But in jail, he said, "I met all these young radical people of color -- I mean really radical, communists and anarchists. And it was, like, 'This is what I need to be a part of.'" Although he already had a plane ticket, he decided to stay in San Francisco. "I spent the next ten years of my life working with a lot of those people I met in jail, trying to be a revolutionary." In the months that followed, he let go of any lingering thoughts that he might fit in with the status quo. "I was a rowdy nationalist on April 28th, and then the verdicts came down on April 29th," he said. "By August, I was a communist."
Notice how vividly he recalls the story of his conversion to communism. This is important, because when people have big turning points in their lives, the details are usually memorable. Searching for this, there is a lot of revisionist history out there on this. This article comes to the following conclusion: "That doesn't sound Marxist to us." Which is totally laughable.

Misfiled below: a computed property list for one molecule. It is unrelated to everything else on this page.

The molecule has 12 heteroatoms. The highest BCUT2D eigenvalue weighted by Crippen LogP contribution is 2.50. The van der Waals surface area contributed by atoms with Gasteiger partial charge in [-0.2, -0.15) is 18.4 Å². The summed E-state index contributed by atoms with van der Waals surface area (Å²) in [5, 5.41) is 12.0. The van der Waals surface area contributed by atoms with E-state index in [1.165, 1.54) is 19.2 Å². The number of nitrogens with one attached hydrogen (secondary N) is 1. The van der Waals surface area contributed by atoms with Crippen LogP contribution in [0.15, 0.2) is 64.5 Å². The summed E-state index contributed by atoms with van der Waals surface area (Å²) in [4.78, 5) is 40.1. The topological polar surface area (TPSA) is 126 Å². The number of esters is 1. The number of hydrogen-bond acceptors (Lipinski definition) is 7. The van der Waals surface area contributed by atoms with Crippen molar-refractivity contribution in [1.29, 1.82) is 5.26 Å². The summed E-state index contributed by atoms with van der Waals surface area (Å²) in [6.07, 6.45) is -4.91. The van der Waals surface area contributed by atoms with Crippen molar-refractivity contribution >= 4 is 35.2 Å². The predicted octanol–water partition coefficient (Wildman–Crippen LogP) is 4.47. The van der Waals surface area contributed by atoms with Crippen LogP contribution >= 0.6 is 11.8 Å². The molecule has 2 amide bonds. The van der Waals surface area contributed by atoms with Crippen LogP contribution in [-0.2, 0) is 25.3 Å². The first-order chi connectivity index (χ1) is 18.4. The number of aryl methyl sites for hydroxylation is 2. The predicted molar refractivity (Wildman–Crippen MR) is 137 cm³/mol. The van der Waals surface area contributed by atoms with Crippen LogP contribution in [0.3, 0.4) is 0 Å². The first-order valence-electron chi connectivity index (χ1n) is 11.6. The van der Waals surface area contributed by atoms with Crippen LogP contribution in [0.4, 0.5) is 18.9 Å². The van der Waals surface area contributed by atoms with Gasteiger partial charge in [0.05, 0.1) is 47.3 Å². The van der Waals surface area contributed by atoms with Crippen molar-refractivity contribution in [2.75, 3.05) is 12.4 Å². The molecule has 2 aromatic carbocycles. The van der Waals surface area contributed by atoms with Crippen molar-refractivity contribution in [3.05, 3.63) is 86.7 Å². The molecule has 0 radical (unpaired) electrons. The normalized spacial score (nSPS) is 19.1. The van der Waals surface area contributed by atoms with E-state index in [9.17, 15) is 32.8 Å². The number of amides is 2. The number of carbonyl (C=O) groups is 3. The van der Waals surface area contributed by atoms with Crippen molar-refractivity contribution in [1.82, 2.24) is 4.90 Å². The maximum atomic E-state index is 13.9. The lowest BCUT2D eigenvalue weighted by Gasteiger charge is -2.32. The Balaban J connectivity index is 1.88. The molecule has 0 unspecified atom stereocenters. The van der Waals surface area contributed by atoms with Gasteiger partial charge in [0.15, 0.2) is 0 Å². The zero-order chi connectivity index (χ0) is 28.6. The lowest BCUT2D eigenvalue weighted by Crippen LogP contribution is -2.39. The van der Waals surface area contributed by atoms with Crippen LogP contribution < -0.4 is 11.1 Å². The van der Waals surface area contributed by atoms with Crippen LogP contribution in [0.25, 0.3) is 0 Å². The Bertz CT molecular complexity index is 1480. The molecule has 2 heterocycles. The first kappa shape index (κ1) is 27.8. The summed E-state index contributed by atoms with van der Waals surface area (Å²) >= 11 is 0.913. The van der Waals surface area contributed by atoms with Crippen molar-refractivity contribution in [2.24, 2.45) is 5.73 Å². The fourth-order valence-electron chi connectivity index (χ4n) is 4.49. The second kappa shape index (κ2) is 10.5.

The problem for them, is that for people who have actually lived under communism, they can't help but notice the similarities.
This ideology preaches earth and nature and under the slogans of their protection – similarly to the old Marxists - wants to replace the free and spontaneous evolution of mankind by a sort of central, now global, planning of the whole world
So then the real question to ask is "where has Van Jones ever repudiated communism and centralized planning?" Just because he's silent about his beliefs and has a new way to sell them, is a far cry from having flipped over to something completely new and different, of course, notice how there's no vivid recalling of his turning point away from centralized planning.